IMR Press / FBL / Volume 10 / Issue 1 / DOI: 10.2741/1589

Frontiers in Bioscience-Landmark (FBL) is published by IMR Press from Volume 26 Issue 5 (2021). Previous articles were published by another publisher on a subscription basis, and they are hosted by IMR Press on imrpress.com as a courtesy and upon agreement with Frontiers in Bioscience.

Open Access Article

Tissue-distribution of aldehyde dehydrogenase 2 and effects of the ALDH2 gene-disruption on the expression of enzymes involved in alcohol metabolism

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1 Department of Environmental Health, University of Occupational and Environmental Health, Kitakyushu, 807-8555, Japan
2 Department of Surgery II, University of Occupational and Environmental Health, Kitakyushu, 807- 8555, Japan
3 Department of Biochemistry, Vanderbilt University School of Medicine, Nashville, TN 37232-0146, USA
4 Department of Preventive Medicine, College of Medicine, Chungbuk National University, 48 San Kaeshin-dong, Hungdok-gu, Cheongju, Chungbuk 361-763, South Korea
5 Purdue University, Department of Biochemistry, 175 S. University Street, West Lafayette IN 47907-2063, USA

Academic Editor: Norio Kagawa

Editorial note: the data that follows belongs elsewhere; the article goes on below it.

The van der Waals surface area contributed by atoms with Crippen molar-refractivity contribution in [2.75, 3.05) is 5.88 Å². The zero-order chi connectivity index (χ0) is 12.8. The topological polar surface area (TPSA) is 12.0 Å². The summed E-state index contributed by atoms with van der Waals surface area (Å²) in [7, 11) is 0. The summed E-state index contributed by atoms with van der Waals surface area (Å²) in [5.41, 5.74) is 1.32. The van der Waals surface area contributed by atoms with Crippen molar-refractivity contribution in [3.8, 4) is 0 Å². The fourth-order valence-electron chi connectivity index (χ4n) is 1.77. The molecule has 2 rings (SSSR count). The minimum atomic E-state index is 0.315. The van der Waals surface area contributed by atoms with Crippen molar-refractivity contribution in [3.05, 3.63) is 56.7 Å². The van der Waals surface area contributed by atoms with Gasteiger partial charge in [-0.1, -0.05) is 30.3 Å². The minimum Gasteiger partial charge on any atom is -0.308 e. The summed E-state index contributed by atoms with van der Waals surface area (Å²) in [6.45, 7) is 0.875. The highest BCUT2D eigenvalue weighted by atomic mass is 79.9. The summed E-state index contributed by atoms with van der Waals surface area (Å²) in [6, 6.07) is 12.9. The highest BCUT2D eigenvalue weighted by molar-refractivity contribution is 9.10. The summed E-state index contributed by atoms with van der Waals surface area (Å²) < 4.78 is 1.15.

Front. Biosci. (Landmark Ed) 2005, 10(1), 951–960; https://doi.org/10.2741/1589
Published: 1 January 2005
(This article belongs to the Special Issue Gene regulation and structure-function of P450 Cold stress response)
Abstract

In alcohol metabolism, acetaldehyde, a highly reactive intermediate that may cause cellular and DNA damages, is converted to acetate by mitochondrial aldehyde dehydrogenase ALDH2. Although the majority of ingested alcohol is eliminated in the liver, the first-pass metabolism of ethanol in the upper digestive tract is also important for prevention and management of ethanol-related gastrointestinal diseases. However, the tissue-distribution of Aldh2 in mice has been poorly investigated. In this study, therefore, we investigated the tissue-distribution of Aldh2 as well as Aldh1, Cyp1a1, Cyp2e1, and Cyp4b1 in wild type and Aldh2-null mice by immuno-histochemical analysis. The human liver and esophageal tissues were also examined. In mice, the Aldh2 protein was detected in the liver, lung, heart, kidney, testis, esophagus, stomach, colon, and pancreas, suggesting that the tissue-distribution of Aldh2 in mice is similar to that in humans. Therefore, Aldh2-null mice may be useful model animals for the investigation of alcohol metabolism and related diseases. Compared with the wild type, the expression level of Cyp2e1 was increased in the liver from Aldh2-null mice based on Western blot analysis, whereas the levels of Aldh1, Cyp1a1, and Cyp4b1 were indistinguishable. This observation suggests that a metabolite(s) of Aldh2 might down-regulate the expression of Cyp2e1 gene.

Keywords
ALDH2
CYP2E1
Esophageal Cancer
Acetaldehyde Dehydrogenase
Alcohol metabolism
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